This clause usually provides that the stable will attempt to contact the owner in case of an emergency, but if the owner can’t be reached, the stable will secure any emergency treatment that is required, and the owner will reimburse the stable for the costs. In some instances, a boarding contract may identify the veterinarian to be reached in case of an emergency. Also, some boarding facilities may have a standing business relationship with a specific veterinarian.
Stable Rules and Regulations
This is a statement that the owner agrees to abide by the stable’s rules. Some stables post their barn rules in a conspicuous place in the barn. The rules are also often attached to the boarding contract itself, and the owner may be required to sign them to acknowledge that he or she has read and understands them.
Notice of Termination
This provision should explain the parties’ rights with regard to terminating the boarding relationship. Most require 30 to 90 days' notice prior to terminating the agreement.
This section states that any breach of the boarding contract by either party, including violating any stable rules, will result in immediate termination of the agreement, and the non-breaching party will be entitled to recover any expenses caused by the breach.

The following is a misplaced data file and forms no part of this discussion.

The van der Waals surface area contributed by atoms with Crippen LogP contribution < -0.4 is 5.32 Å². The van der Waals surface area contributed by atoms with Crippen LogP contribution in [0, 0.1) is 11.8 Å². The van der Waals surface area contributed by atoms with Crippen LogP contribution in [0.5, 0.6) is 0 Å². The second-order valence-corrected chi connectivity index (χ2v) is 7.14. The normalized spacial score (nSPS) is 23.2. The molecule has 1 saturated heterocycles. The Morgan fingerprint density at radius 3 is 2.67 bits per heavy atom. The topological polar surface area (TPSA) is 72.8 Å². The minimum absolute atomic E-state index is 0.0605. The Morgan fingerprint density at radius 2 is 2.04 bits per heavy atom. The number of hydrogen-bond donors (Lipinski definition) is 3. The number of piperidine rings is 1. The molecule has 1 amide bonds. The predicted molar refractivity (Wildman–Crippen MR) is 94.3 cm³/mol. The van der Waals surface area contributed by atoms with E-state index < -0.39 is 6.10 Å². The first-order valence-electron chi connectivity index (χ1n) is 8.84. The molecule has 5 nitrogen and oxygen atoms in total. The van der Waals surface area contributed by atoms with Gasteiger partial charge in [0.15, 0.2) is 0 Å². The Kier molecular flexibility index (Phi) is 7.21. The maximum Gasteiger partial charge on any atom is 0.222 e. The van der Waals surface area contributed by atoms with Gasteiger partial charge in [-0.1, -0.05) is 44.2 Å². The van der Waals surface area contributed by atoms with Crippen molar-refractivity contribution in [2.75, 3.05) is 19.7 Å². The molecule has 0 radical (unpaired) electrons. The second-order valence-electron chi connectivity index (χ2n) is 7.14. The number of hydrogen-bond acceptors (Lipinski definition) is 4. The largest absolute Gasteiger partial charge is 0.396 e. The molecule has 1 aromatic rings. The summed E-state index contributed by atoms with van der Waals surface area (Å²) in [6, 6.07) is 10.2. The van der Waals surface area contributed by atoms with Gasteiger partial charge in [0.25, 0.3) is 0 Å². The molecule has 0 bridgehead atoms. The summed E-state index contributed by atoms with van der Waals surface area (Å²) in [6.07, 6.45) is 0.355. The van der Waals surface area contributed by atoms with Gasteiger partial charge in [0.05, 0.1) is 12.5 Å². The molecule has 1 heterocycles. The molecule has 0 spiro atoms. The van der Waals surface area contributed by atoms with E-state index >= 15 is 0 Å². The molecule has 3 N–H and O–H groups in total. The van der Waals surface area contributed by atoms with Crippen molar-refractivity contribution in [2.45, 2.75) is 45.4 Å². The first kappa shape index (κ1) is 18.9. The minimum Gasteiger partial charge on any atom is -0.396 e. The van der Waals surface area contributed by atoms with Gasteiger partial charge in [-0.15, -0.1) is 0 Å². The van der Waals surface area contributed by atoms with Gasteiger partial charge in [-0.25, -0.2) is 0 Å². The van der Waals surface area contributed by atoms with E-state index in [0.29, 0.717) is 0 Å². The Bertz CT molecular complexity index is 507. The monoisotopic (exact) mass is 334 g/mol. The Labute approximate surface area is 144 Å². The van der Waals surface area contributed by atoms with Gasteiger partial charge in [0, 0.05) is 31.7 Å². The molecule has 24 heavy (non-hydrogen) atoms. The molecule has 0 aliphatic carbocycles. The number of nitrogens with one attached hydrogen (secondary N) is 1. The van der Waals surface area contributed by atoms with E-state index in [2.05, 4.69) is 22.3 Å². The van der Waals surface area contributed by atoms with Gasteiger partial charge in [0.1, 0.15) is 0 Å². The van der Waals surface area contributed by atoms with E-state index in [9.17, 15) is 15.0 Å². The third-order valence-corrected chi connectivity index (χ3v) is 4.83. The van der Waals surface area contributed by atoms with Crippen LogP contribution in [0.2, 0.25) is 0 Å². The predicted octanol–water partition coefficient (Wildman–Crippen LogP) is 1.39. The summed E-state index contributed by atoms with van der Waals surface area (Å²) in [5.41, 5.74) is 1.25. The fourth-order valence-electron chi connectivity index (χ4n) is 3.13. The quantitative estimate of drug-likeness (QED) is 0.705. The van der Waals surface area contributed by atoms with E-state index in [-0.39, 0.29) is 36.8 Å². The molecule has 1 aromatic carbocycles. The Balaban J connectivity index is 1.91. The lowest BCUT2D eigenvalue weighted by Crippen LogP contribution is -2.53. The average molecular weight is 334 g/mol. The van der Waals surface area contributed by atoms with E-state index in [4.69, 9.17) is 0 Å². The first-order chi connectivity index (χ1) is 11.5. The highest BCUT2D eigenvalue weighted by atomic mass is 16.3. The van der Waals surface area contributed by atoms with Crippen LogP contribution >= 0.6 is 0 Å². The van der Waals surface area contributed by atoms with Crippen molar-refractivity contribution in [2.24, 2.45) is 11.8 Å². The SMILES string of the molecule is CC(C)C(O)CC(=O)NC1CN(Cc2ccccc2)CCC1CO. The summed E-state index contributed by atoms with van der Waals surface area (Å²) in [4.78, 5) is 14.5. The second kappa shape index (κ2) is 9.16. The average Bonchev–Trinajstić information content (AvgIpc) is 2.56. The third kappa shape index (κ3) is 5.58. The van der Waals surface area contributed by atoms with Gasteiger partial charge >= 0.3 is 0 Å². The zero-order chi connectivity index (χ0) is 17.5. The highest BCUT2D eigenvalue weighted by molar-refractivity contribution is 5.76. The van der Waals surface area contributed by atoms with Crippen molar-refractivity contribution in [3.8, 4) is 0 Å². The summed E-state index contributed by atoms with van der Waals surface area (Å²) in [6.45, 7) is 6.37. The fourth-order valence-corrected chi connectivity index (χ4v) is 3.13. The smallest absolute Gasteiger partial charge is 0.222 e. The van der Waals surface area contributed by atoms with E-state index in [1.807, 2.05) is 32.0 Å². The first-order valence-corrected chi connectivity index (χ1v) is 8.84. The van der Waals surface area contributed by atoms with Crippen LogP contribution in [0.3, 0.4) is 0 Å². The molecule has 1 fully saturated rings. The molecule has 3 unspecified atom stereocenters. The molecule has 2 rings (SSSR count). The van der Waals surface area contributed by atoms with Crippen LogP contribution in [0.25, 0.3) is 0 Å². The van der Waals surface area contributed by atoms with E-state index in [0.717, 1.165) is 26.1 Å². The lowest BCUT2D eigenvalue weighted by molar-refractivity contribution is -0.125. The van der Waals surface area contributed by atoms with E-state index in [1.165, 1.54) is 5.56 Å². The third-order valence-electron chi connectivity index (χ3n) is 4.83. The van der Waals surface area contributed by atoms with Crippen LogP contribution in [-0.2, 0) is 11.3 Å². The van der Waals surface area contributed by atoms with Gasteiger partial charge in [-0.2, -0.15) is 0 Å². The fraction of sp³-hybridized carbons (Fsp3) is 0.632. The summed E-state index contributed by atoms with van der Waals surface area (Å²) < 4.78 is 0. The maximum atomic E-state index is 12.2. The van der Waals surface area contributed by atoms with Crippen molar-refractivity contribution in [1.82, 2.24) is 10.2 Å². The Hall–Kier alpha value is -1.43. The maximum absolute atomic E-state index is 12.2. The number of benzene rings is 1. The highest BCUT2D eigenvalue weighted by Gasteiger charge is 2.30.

Right of Lien
This provision provides that if the owner fails to pay the stable’s fees or other charges within a certain amount of time (e.g., after two months of nonpayment), the stable has a right to assert a lien on the horse(s) and/or the owner’s equipment or other property left at the stable and sell them to cover its losses. This provision depends on the specific state laws governing the contract because state laws vary as to whether and when someone can assert a lien on farm animals or other property. Some contracts cite to the specific state statute that authorizes the lien, while others may merely say something like “in case of nonpayment, the stable is authorized to exercise a right of lien as provided for by the laws of the State of _____.”
This section may require the parties to go through mediation or arbitration before bringing a lawsuit in the event of a dispute or disagreement.
Written by: Walt McCarter